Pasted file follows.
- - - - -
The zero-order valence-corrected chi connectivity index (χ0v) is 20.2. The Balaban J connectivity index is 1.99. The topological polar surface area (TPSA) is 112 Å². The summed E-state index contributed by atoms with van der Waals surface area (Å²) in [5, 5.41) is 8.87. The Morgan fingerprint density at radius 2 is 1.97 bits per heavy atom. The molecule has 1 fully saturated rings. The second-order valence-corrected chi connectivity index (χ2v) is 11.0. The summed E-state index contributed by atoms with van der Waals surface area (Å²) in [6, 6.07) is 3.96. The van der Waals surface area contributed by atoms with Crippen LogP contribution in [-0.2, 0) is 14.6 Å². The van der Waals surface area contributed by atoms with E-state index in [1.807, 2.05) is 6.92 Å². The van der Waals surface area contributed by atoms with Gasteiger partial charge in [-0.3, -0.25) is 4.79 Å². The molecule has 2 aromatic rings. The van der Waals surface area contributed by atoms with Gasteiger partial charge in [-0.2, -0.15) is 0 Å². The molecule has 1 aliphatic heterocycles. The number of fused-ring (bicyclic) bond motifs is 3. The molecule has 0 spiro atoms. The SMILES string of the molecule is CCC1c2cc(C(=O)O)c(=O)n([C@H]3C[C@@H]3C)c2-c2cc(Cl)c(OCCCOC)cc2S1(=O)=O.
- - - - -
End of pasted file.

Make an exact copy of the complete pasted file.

The zero-order valence-corrected chi connectivity index (χ0v) is 20.2. The Balaban J connectivity index is 1.99. The topological polar surface area (TPSA) is 112 Å². The summed E-state index contributed by atoms with van der Waals surface area (Å²) in [5, 5.41) is 8.87. The Morgan fingerprint density at radius 2 is 1.97 bits per heavy atom. The molecule has 1 fully saturated rings. The second-order valence-corrected chi connectivity index (χ2v) is 11.0. The summed E-state index contributed by atoms with van der Waals surface area (Å²) in [6, 6.07) is 3.96. The van der Waals surface area contributed by atoms with Crippen LogP contribution in [-0.2, 0) is 14.6 Å². The van der Waals surface area contributed by atoms with E-state index in [1.807, 2.05) is 6.92 Å². The van der Waals surface area contributed by atoms with Gasteiger partial charge in [-0.3, -0.25) is 4.79 Å². The molecule has 2 aromatic rings. The van der Waals surface area contributed by atoms with Gasteiger partial charge in [-0.2, -0.15) is 0 Å². The molecule has 1 aliphatic heterocycles. The number of fused-ring (bicyclic) bond motifs is 3. The molecule has 0 spiro atoms. The SMILES string of the molecule is CCC1c2cc(C(=O)O)c(=O)n([C@H]3C[C@@H]3C)c2-c2cc(Cl)c(OCCCOC)cc2S1(=O)=O.